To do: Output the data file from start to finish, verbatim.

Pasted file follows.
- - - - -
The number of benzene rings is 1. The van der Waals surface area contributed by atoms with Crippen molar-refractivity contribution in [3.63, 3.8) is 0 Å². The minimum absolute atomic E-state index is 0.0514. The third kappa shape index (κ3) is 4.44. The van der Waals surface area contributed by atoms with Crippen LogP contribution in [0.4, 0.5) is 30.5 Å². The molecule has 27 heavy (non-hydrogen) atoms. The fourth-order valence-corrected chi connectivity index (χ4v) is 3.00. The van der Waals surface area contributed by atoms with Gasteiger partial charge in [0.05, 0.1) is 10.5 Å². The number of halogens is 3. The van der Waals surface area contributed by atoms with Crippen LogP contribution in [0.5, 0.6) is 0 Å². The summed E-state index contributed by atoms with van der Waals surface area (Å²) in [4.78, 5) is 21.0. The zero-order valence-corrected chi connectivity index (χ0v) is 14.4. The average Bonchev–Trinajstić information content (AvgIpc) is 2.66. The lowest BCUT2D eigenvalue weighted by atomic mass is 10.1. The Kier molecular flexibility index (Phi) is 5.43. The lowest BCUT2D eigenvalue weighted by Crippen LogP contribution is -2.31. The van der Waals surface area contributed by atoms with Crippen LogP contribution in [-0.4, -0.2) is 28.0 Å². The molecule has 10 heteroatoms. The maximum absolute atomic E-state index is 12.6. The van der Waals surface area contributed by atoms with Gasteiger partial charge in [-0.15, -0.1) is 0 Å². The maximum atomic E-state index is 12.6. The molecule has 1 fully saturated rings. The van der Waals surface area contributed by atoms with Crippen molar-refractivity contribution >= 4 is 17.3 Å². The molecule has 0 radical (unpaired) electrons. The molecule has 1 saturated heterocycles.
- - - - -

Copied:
The number of benzene rings is 1. The van der Waals surface area contributed by atoms with Crippen molar-refractivity contribution in [3.63, 3.8) is 0 Å². The minimum absolute atomic E-state index is 0.0514. The third kappa shape index (κ3) is 4.44. The van der Waals surface area contributed by atoms with Crippen LogP contribution in [0.4, 0.5) is 30.5 Å². The molecule has 27 heavy (non-hydrogen) atoms. The fourth-order valence-corrected chi connectivity index (χ4v) is 3.00. The van der Waals surface area contributed by atoms with Gasteiger partial charge in [0.05, 0.1) is 10.5 Å². The number of halogens is 3. The van der Waals surface area contributed by atoms with Crippen LogP contribution in [0.5, 0.6) is 0 Å². The summed E-state index contributed by atoms with van der Waals surface area (Å²) in [4.78, 5) is 21.0. The zero-order valence-corrected chi connectivity index (χ0v) is 14.4. The average Bonchev–Trinajstić information content (AvgIpc) is 2.66. The lowest BCUT2D eigenvalue weighted by atomic mass is 10.1. The Kier molecular flexibility index (Phi) is 5.43. The lowest BCUT2D eigenvalue weighted by Crippen LogP contribution is -2.31. The van der Waals surface area contributed by atoms with Crippen LogP contribution in [-0.4, -0.2) is 28.0 Å². The molecule has 10 heteroatoms. The maximum absolute atomic E-state index is 12.6. The van der Waals surface area contributed by atoms with Gasteiger partial charge in [-0.15, -0.1) is 0 Å². The maximum atomic E-state index is 12.6. The molecule has 1 fully saturated rings. The van der Waals surface area contributed by atoms with Crippen molar-refractivity contribution >= 4 is 17.3 Å². The molecule has 0 radical (unpaired) electrons. The molecule has 1 saturated heterocycles.